How to grow your own vegetables from scraps

8 June 2020
6 minute read

couple planting

In South Africa alone, 10 million tonnes of food is wasted annually, while around one-third of food that’s produced worldwide is either thrown away or lost each year. If you wish to live more consciously, an easy and fun way to do so is by growing your own vegetables from scraps. Those bits that you tend to throw away, such as a celery stalk or a garlic clove that has sprouted, can be used to grow new, fresh vegetables effortlessly and successfully.

Those who don’t have a garden need not worry. Some vegetables can grow in water exclusively, whereas others do very well in pots. You also don’t need any fancy equipment. If you have access to water, a few shallow containers, a wee bit of sun, some pots or a garden bed with well-prepared soil, and a dash of patience, there’s no reason why you cannot successfully grow your own vegetables at home. Although each vegetable variety may have its quirks and preferences, this article outlines a few basics that will give you an idea of what growing your own vegetables from scraps entails.

Leafy VegetablesExamples: Lettuce, spinach, kale, pak choi

What to do: Leafy vegetables are typically easy to propagate. To grow these vegetables from scraps you use the stems, which are normally the bits that are thrown away anyway. If you want to grow new pak choi, for instance, chop off the stem where the leaves start to branch and place it in a container. Fill the container with water so that roughly just over half of the cutting is immersed and then put it on a windowsill that gets some sun. Replace the water every few days when you see that it’s turning cloudy.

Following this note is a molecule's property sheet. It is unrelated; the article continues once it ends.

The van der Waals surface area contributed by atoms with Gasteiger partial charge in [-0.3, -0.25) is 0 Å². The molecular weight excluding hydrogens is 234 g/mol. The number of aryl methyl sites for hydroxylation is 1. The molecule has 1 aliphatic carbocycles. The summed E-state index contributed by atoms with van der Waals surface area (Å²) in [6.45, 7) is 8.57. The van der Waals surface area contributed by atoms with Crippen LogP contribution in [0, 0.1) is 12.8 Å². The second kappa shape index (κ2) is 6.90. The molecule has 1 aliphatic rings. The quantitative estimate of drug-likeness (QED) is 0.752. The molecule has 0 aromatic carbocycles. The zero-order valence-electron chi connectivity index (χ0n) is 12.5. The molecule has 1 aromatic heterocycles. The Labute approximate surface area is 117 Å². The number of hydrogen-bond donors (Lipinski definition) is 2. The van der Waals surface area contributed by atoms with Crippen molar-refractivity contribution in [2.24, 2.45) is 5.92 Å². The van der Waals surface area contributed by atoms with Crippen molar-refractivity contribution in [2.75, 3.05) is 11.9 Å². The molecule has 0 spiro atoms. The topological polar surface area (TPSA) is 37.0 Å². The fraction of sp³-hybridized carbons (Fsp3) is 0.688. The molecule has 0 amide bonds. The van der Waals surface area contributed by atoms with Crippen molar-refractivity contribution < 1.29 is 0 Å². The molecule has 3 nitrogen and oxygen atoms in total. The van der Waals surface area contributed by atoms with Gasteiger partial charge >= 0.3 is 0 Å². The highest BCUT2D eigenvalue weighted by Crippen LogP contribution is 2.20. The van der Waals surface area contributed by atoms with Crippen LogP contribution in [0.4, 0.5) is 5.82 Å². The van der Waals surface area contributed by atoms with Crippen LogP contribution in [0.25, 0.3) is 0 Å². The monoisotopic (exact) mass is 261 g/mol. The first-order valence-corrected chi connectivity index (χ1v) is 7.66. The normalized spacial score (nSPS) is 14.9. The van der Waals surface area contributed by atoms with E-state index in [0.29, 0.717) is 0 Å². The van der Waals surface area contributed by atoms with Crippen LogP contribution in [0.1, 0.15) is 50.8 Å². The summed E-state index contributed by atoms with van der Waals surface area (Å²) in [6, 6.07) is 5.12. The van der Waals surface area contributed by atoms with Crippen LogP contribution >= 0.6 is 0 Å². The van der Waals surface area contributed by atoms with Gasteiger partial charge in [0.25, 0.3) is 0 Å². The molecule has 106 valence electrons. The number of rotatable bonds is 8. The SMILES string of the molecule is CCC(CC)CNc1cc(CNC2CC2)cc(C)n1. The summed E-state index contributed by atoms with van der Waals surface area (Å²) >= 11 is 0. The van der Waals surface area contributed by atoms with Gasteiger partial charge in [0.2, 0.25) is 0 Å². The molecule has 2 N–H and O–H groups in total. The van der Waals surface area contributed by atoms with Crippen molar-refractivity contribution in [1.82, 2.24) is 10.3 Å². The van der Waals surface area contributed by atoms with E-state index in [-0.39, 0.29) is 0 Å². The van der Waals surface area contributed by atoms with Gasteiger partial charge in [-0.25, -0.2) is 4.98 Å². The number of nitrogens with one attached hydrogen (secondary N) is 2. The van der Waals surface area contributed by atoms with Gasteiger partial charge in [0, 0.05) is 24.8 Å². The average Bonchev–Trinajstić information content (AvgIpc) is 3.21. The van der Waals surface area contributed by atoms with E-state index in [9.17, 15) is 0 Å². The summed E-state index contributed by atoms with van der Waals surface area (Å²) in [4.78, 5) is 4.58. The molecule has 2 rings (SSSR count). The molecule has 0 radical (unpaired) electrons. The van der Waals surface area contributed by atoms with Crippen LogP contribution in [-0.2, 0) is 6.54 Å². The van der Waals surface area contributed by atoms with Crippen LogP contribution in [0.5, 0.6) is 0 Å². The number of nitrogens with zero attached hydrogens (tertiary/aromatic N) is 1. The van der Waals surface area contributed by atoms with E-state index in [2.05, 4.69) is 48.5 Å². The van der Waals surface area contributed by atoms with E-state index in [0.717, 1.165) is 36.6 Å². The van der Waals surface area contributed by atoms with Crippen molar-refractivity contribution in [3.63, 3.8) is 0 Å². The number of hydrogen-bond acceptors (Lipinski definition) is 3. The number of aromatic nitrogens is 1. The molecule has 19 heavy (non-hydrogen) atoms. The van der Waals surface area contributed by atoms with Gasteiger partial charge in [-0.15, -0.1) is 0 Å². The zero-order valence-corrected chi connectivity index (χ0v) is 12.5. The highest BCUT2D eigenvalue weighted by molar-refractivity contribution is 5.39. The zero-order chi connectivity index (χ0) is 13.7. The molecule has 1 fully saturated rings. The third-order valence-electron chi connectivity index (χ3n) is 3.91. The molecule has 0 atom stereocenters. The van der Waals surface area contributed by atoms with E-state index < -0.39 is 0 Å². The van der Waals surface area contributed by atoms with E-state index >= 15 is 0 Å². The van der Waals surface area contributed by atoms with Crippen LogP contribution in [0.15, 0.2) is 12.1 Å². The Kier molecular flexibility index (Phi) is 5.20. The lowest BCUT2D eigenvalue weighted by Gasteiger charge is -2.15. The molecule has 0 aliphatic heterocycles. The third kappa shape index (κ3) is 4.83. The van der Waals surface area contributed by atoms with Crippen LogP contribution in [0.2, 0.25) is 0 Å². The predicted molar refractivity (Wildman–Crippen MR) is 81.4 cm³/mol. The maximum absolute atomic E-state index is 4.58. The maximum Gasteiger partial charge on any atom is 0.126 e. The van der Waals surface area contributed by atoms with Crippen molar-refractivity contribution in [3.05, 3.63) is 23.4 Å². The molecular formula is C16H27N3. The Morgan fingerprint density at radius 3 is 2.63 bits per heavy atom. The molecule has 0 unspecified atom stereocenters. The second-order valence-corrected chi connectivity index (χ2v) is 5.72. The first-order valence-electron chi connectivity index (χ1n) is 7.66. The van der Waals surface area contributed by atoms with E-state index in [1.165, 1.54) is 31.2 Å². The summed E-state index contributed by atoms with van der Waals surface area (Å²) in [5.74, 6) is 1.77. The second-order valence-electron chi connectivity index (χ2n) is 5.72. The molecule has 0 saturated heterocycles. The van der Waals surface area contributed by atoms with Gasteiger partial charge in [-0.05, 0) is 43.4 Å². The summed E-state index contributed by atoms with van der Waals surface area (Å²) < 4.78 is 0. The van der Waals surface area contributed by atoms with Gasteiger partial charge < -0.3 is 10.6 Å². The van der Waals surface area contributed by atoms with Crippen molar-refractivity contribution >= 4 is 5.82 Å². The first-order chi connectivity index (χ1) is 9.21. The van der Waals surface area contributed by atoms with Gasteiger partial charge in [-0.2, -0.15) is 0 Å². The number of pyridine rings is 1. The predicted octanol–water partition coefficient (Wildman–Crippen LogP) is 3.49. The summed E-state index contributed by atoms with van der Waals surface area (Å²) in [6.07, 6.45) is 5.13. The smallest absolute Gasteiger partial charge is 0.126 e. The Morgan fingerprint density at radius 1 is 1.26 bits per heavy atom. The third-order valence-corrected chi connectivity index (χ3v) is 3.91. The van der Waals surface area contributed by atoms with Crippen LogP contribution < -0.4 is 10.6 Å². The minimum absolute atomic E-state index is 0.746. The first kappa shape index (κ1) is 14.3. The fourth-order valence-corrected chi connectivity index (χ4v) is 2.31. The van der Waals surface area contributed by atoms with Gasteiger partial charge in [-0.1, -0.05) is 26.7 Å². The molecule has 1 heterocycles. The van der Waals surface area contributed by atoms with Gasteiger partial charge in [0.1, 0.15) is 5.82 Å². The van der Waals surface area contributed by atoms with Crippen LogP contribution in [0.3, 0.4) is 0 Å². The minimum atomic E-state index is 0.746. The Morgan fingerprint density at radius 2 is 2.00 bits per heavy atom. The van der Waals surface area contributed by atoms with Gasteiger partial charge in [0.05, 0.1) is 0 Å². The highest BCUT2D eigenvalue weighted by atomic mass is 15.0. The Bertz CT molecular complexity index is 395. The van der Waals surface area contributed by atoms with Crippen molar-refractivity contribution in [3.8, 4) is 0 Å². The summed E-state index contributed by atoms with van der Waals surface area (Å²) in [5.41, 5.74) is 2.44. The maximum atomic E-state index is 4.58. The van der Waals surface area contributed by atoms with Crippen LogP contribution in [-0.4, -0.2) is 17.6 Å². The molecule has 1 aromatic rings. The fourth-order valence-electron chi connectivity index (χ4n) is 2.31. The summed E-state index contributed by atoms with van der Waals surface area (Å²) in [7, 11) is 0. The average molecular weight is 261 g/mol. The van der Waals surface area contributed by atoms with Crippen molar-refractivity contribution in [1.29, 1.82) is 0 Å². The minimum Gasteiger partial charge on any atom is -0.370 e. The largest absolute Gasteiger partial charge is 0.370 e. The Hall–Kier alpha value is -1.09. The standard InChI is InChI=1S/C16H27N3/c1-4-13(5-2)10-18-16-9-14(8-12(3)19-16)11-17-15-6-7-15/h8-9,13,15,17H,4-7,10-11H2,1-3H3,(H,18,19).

In just about two to three days, you’ll notice a few baby leaves emerging and, gradually, the outsides of the cutting will dry out and turn yellow. You can break these bits off as the new green growth in the centre starts to flourish and turns a lush, dark green. After about 10 days, you can transfer the plant to a pot or a garden bed with good drainage. Plant the pak choi quite deeply, so that only the tips of the new green foliage are visible. Try to grow the pak choi in partial shade, as too much sun will cause it to flower prematurely.